Fear these Turtles
Maryland field hockey has won everything but attention

By Jon Brand
Friday, October 23, 2009

Maryland junior forward Katie O'Donnell was walking on campus earlier this year when a fellow student stopped to ask her about the provenance of a silver ring adorning her finger.

"Oh, wow, is that a class ring?" her friend asked.

"No, actually it's for winning the national championship last year," O'Donnell said.

"Oh yeah," the friend said, "you guys are good, right?"

This is a customary exchange for the 23 members of Maryland's field hockey team, who, despite being one of the most dominant collegiate sports programs in the country, live in relative anonymity in College Park.

The Terrapins have won three of the last four NCAA championships and have lost just seven games since 2006, and their six national titles are second only to the women's lacrosse team, with whom they share a facility, as the most of any Maryland athletic program.

This season, they've retained the magic from a year ago, when they went 22-2 and beat Wake Forest in the NCAA championship game. The Terrapins have started this season 16-0 -- tied with the 2007 squad for the best start in program history -- and have been ranked No. 1 since the season started in August. Their last loss came more than a year ago, a 3-2 defeat at home to Duke.

Led by O'Donnell, the country's second-leading points scorer, senior forward Nicole Muracco and freshman midfielder Megan Frazer on offense, Maryland has outscored its opponents 80-17. The Terrapins visit No. 2 North Carolina (15-0) on Saturday, with the top seed in the ACC tournament on the line.

The defense has been typically stellar, with senior back Emma Thomas, a native of England, and senior goalie Alicia Grater leading the way.

But at the heart of the team's success is Coach Missy Meharg, a former U.S. international player who was inducted into the Maryland Athletics Hall of Fame in October. Through a combination of top recruiting and progressive coaching philosophies, Meharg has carefully cultivated a culture of winning over 22 years in charge of the program.

She has drawn on her experience as an assistant in the late '80s under former Maryland coach Sue Tyler, encouraging domestic players to compete at the international level -- 40 of her current and former players have played for the U.S. national team -- and recruiting overseas, where the men's and women's version of the game thrives.

There are four non-Americans on the roster this season, including Thomas, who transferred in 2008 from the University of Bath in England.

"International players are good for our game because there's a different level of appreciation for the sport there," Meharg said. "There are so many people playing [internationally] and it's a unique way to shift our own thinking about the sport."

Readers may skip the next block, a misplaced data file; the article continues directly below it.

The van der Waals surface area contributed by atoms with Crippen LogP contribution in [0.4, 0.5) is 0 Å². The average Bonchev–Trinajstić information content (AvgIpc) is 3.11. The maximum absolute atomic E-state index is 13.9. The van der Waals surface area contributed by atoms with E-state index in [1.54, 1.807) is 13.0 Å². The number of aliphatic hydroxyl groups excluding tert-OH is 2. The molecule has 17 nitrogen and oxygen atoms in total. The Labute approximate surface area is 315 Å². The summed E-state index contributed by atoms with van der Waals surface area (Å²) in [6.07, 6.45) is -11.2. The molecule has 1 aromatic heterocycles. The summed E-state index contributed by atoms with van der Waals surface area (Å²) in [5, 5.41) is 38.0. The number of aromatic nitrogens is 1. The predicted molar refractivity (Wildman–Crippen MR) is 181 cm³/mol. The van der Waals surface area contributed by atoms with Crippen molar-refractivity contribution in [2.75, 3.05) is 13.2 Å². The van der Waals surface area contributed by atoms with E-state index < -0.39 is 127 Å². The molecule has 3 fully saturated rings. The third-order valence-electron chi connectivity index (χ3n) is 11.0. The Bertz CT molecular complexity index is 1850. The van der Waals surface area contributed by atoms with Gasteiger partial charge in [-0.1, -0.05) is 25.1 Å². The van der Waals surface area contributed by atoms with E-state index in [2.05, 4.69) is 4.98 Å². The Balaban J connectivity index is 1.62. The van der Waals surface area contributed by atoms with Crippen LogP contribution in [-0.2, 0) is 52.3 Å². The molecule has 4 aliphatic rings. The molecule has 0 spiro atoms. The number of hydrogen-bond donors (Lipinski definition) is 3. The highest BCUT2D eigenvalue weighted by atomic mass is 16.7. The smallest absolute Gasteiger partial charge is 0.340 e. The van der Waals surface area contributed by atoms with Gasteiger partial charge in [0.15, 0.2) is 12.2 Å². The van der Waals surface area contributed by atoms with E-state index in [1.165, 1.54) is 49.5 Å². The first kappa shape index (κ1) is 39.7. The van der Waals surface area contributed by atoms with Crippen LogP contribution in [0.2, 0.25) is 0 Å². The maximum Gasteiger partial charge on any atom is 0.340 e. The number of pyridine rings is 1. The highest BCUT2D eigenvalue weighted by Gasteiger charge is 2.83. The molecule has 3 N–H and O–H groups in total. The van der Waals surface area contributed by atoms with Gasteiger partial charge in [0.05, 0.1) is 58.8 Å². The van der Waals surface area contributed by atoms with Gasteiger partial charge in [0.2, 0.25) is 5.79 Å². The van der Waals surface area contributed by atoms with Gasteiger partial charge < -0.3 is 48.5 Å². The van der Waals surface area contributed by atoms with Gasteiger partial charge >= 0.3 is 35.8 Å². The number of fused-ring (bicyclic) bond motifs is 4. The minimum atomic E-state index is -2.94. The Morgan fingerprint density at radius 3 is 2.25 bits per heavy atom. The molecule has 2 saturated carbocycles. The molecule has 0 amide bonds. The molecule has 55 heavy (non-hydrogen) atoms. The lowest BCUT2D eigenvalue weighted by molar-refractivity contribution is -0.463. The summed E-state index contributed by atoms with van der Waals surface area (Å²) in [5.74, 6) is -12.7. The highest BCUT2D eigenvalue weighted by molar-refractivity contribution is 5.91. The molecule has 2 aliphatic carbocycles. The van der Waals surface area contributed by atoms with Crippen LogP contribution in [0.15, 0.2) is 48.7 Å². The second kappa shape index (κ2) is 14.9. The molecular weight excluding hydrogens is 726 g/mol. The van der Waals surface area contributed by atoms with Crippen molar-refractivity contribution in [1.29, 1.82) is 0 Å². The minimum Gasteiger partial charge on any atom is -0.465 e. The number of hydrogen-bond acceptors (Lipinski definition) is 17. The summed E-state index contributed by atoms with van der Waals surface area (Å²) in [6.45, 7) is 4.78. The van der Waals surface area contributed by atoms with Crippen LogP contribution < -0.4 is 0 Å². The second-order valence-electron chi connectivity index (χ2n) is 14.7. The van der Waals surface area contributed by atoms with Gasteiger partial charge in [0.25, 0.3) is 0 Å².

But Meharg has implemented her own wrinkles as well, learning over the years to allow her players more creative freedoms on and off the field.

In the Terrapins' 3-0 win over ACC rival Duke on Oct. 10, the midfielders were getting double-teamed in the first half, so senior midfielder Alexis Pappas suggested at halftime that Maryland shift personnel on attacking plays to surprise the defense.

In the second half, the Terrapins used Pappas's remedy and scored two goals to put the game away.

"She does a great job of letting us make suggestions given we're people on the field," Thomas said. "She lets us figure it out ourselves."

Meharg has also drawn on technological advances, such as video analysis, to improve her squad.

Five years ago, she hired Tjerk van Herwaarden, a Dutch national who also works with the U.S. men's national team, as the team's technical director. Part of van Herwaarden's weekly schedule is spent editing video from previous games and pulling out specific situations in which the team is executing well or needs to improve. He also uses time before each practice to work individually with players on their swing technique -- where the ball is being struck, how fast they're swinging and where to place shots.

"It's those little details that help take us above and beyond the other programs," O'Donnell said. "I don't think other coaches would take up their time for individual work like this during the season."

Meharg's model of development has paid off this year, as the Terrapins have won every game by at least two goals except for a 3-2 overtime win against Princeton on Oct. 7.

"The Princeton game was something we needed to feel, though," Grater said. "We scored in OT and everyone rushed the field. . . . We needed to have someone on our backs pushing us and be able to come out on top."

After defeating regional rivals Old Dominion and Delaware last weekend, Maryland's trip to North Carolina this weekend will be a chance to expel old demons. The Terrapins saw their 16-game winning streak snapped two years ago in Chapel Hill, and they lost three of their last five games that season.

"That feeling in '07 was absolutely terrible and I don't want to feel it again," O'Donnell said.

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